SOCIAL STUDIES: An interview with Sy Smith, Hardest Working Woman in Underground Soul
John Richards (Twitter: @jrichards202) | 6/7/2012, 3:41 p.m.
Sy Smith: Oh that's a good question. I was extremely influenced by hip hop and hip hop culture. I was really into Run DMC, Beastie Boys, De La Soul, Jungle Brothers, Tribe Called Quest and that whole Native Tongues crew you know? The way I write tends to be more rhythmic the way a rapper might write, you know what I mean?
I'm really in to like Busta Rhymes, Brand Nubians and all that. I think I was influenced by that sound that came out of New York, to answer your question. A piece of my heart stays in New York and is always going to be a part of the city, you know? Musically I've always been into the live sound, which is what we do here in DC, you know? Everybody would see a band, you know all the kids, all of us growing up, that's what we did. Or even at our little dances in high school, you know, we'd have the local band that played at the high school played at the dance before the DJ, you know what I mean?
Washington Informer: Yeah, and more than likely the band went to the school.
Sy Smith: Right, exactly, exactly. I've always been into the live element; you'll never catch me doing a track date [laughs]. I think that's one of the huge influences of growing up here in DC.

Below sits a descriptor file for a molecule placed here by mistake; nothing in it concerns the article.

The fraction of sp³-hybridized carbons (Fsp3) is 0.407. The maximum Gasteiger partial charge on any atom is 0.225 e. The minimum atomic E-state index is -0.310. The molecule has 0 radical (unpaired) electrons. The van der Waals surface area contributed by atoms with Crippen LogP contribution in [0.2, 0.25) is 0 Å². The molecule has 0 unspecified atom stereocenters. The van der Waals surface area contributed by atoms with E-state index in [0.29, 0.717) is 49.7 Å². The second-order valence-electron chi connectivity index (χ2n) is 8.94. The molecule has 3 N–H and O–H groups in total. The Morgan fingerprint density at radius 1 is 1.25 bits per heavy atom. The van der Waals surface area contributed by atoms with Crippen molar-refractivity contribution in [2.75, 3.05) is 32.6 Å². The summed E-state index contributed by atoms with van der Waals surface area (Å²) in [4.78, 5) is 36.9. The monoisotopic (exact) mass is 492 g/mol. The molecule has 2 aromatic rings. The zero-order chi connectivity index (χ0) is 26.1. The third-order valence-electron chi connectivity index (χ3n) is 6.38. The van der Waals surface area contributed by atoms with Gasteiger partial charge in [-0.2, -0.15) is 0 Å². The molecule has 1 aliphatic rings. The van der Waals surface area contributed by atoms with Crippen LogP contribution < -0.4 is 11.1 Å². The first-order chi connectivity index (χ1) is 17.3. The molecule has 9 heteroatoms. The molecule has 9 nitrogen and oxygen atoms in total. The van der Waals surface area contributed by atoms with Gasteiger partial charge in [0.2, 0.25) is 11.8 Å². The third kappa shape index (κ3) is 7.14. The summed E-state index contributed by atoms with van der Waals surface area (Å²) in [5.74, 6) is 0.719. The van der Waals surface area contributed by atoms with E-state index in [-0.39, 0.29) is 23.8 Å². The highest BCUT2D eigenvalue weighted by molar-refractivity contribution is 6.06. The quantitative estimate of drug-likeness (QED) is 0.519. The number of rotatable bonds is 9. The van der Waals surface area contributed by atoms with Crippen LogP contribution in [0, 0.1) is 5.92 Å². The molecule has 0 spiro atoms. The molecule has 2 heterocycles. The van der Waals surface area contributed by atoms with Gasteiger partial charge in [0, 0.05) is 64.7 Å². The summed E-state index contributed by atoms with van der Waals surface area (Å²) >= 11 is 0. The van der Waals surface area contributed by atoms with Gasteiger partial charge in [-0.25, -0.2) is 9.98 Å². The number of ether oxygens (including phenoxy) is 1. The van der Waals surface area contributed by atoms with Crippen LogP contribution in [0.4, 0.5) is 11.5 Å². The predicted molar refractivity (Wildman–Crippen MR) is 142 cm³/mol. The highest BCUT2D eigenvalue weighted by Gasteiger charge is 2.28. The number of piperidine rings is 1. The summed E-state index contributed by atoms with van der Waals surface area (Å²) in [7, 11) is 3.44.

Washington Informer: Are you still singing backup on American Idol?
Sy Smith: No.
Washington Informer: Okay, but you were on there for six seasons right?
Sy Smith: Yeah.
Washington Informer: How was that experience for you?
Sy Smith: It was very cool, it's a lot of work, it definitely makes you keep up your chops, you have to be quick on your feet, and you have to be a quick study for that show. It's not something that everybody can do or everybody's cut out to do. Ricky Minor, the music director when I was there, he runs a tight ship. His crew is always people that he really trusts. I was working with some great musicians on that show, and a lot of us had worked together prior to that show. A lot of us were with Whitney Houston's band with Ricky or just other situations like the Essence Awards, Lady of Soul Awards or the NAACP Awards, stuff like that. But it was really a good experience. And hey it was a union job; shout out to the union [laughs].
Washington Informer: [Laughs] There's American Idol, X Factor, The Voice, and now Duets. Do you think we've got to the point where there are too many vocal talent shows? Are we over-saturated?
Sy Smith: Are there too many? Oh there's Sunday's Best, right?
Washington Informer: I forgot about that one.
Sy Smith: Yeah, I love that one. Personally, and this is just my own personal taste, I don't really watch those shows I can't, I just don't really like them that much [laughs] but it might be a thing too where like when I get in the car I don't necessarily turn on the radio to listen to music, I make music so much that I don't necessarily wanna be educated by it all the time. The one thing about some of the reality shows, the vocal competition shows, I've always found it strange when somebody who's judging the vocal show can't really sing at all. [Laughs] I always thought that to be a strange element with some of the shows. I think it's very interesting though, when the judges are actually singers and can articulate what it is that they are looking for in a competitor or whatever. I think those shows have way more credibility than the ones where it's just a judge whose famous for whatever reason he's famous for. You wouldn't have like a non-dancer judge judging a dance competition would you?